International Law in the Era of Climate Change
'UN Secretary-General Ban Ki-moon has called Climate Change "the defining issue of our era". It presents international law and lawyers with a wide range of novel issues, practical as well as conceptual. These challenges are addressed in this volume with great authority by many of the leading international law scholars of our generation. It is an important and distinctive contribution to the burgeoning literature on an issue critical for the future of our planet.' – David Freestone, George Washington University, US Climate change will fundamentally affect every area of human endeavour, including the development of international law. This book maps the current and potential impacts of climate change on the norms, principles, rules and processes of international law. This timely study brings together a group of leading scholars in their respective fields of international law to examine the impacts of climate change, and our responses to it, on the whole spectrum of international legal regimes, including those dealing with everything from climate displacement, human rights, and international trade and investment, to the oceans, the environment, armed conflicts and the use of force, and outer-space. the volume also examines the impacts of climate change on the underlying principles and processes of international law including those relating to the making and enforcement of international law and to third party dispute resolution. the book shows that there is much more to dealing with climate change than negotiating one global climate change-specific regime. Other areas of international law can, and must, be included in the solution. In this way international law can maximise its coherence and its efficacy. This well-documented study will appeal to international lawyers, academics, policy makers, government employees, negotiators, practitioners, international legal theorists and anyone interested in climate change and how to maximise our international legal and policy responses to it.
Climate Change Law and Policy
Existing climate change governance regimes in the US and the EU contain complex mixtures of regulatory, market, voluntary, and research-based strategies. The EU has adopted an approach to climate change that is based on mandatory greenhouse gas emission reductions; it is grounded in 'hard' law measures and accompanied by 'soft' law measures at the regional and Member State level. In contrast, until recently, the US federal government has carefully avoided mandatory emission reduction obligations and focused instead on employing a variety of 'soft' measures to encourage - rather than mandate - greenhouse gas emission reductions in an economically sound, market-driven manner. These macro level differences are critical yet they mask equally important transatlantic policy convergences. The US and the EU are pivotal players in the development of the international climate change regime. How these two entities structure climate change laws and policies profoundly influences the shape and success of climate change laws and policies at multiple levels of governance. This book suggests that the overall structures and processes of climate change law and policy-making in the US and the EU are intricately linked to international policy-making and, thus, the long-term success of global efforts to address climate change. Accordingly, the book analyses the content and process of climate change law and policy-making in the US and the EU to reveal policy convergences and divergences, and to examine how these convergences and divergences impact the ability of the global community to structure a sustainable, effective and equitable long-term climate strategy.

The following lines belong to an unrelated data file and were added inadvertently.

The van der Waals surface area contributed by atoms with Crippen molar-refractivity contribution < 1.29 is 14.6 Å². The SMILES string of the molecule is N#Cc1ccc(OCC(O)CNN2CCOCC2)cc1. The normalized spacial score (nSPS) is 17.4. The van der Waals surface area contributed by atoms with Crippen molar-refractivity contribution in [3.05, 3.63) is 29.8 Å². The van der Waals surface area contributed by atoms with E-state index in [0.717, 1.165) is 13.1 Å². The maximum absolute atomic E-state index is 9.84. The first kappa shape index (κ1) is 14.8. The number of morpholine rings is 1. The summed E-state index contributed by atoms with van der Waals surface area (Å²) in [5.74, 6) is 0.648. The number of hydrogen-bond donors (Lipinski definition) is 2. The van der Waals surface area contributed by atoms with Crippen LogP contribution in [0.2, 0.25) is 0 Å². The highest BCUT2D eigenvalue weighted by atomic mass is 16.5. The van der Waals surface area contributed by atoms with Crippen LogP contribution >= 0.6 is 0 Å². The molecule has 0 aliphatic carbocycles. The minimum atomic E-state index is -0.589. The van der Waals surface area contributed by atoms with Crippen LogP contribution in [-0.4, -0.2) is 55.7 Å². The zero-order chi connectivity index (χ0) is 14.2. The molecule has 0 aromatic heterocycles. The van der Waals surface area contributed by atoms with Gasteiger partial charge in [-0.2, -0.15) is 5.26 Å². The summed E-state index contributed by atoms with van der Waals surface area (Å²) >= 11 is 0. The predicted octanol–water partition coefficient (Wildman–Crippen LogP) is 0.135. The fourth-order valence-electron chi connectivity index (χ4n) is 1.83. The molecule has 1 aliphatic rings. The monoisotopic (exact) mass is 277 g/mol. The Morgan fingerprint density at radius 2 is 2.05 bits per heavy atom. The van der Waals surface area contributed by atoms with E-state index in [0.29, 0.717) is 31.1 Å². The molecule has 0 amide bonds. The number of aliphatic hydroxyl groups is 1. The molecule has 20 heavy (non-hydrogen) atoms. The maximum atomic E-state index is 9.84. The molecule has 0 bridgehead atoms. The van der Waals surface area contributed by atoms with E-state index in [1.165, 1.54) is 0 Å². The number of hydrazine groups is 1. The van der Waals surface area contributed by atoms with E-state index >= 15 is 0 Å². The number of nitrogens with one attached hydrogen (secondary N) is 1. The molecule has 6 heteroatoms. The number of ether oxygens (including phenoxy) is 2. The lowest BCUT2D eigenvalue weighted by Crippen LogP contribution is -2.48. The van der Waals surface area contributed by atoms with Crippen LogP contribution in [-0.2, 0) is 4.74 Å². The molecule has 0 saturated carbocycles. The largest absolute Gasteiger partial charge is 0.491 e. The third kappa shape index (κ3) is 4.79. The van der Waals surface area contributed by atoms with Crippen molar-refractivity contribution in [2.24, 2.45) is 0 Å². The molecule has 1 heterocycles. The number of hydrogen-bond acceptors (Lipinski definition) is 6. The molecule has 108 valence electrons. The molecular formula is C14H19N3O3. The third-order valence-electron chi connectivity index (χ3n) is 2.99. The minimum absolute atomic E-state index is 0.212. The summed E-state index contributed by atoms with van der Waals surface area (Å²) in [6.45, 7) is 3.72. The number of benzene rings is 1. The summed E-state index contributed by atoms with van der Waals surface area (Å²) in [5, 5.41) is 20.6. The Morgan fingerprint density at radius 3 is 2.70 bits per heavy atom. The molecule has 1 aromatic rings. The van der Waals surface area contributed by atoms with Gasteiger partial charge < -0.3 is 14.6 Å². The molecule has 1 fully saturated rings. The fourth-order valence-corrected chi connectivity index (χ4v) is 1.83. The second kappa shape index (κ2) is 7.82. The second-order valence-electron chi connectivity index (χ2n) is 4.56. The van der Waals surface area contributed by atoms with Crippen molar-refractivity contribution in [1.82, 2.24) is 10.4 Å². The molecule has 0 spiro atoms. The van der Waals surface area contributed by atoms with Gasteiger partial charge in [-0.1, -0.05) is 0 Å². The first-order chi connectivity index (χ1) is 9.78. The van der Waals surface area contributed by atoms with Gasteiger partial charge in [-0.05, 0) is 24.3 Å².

Climate Change Law
Climate Change Law, the first volume of the Elgar Encyclopedia of Environmental Law, provides a guide to the rapidly evolving body of legal scholarship relating to climate change. This book focuses on concepts that are of concern to researchers, students and policymakers rather than on the details of national legislation. It provides a comprehensive discussion, with more than 50 structured entries developed by experts from across the world. The coverage sets mitigation and adaptation issues in their wider context, using both international and national perspectives. The core topics include the difficulty of setting up a coherent international treaty approach, the importance of national and subnational legal action, the potential role of international and national courts, and the importance of human rights and environmental justice.